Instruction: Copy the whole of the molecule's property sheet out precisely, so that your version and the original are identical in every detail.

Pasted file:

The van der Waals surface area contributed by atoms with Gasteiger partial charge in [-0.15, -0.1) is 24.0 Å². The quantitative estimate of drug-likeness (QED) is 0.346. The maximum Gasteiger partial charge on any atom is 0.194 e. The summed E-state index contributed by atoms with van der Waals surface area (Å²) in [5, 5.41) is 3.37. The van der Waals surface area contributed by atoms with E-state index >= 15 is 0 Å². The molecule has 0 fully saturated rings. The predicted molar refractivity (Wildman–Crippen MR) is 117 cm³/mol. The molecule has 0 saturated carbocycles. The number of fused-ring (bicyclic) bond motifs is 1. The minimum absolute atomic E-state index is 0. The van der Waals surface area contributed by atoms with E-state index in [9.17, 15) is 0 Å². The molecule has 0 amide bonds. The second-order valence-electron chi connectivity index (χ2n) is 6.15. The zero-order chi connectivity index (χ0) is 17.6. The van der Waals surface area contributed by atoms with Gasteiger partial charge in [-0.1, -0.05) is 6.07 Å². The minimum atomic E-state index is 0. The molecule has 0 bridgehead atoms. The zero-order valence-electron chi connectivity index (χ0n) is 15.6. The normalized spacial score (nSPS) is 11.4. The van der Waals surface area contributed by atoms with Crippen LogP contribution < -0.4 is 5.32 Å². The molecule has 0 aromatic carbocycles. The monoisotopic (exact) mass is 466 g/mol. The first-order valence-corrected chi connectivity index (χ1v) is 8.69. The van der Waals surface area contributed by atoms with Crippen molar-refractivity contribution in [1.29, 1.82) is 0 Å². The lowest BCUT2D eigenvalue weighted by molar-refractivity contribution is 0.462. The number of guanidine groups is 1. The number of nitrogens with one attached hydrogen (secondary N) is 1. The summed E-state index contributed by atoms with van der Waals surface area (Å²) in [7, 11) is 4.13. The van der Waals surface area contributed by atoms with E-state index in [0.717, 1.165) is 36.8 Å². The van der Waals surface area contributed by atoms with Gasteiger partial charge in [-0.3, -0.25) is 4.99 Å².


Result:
The van der Waals surface area contributed by atoms with Gasteiger partial charge in [-0.15, -0.1) is 24.0 Å². The quantitative estimate of drug-likeness (QED) is 0.346. The maximum Gasteiger partial charge on any atom is 0.194 e. The summed E-state index contributed by atoms with van der Waals surface area (Å²) in [5, 5.41) is 3.37. The van der Waals surface area contributed by atoms with E-state index >= 15 is 0 Å². The molecule has 0 fully saturated rings. The predicted molar refractivity (Wildman–Crippen MR) is 117 cm³/mol. The molecule has 0 saturated carbocycles. The number of fused-ring (bicyclic) bond motifs is 1. The minimum absolute atomic E-state index is 0. The van der Waals surface area contributed by atoms with E-state index in [9.17, 15) is 0 Å². The molecule has 0 amide bonds. The second-order valence-electron chi connectivity index (χ2n) is 6.15. The zero-order chi connectivity index (χ0) is 17.6. The van der Waals surface area contributed by atoms with Gasteiger partial charge in [-0.1, -0.05) is 6.07 Å². The minimum atomic E-state index is 0. The molecule has 0 bridgehead atoms. The zero-order valence-electron chi connectivity index (χ0n) is 15.6. The normalized spacial score (nSPS) is 11.4. The van der Waals surface area contributed by atoms with Crippen LogP contribution < -0.4 is 5.32 Å². The molecule has 0 aromatic carbocycles. The monoisotopic (exact) mass is 466 g/mol. The first-order valence-corrected chi connectivity index (χ1v) is 8.69. The van der Waals surface area contributed by atoms with Crippen molar-refractivity contribution in [1.29, 1.82) is 0 Å². The lowest BCUT2D eigenvalue weighted by molar-refractivity contribution is 0.462. The number of guanidine groups is 1. The number of nitrogens with one attached hydrogen (secondary N) is 1. The summed E-state index contributed by atoms with van der Waals surface area (Å²) in [7, 11) is 4.13. The van der Waals surface area contributed by atoms with E-state index in [0.717, 1.165) is 36.8 Å². The van der Waals surface area contributed by atoms with Gasteiger partial charge in [-0.3, -0.25) is 4.99 Å².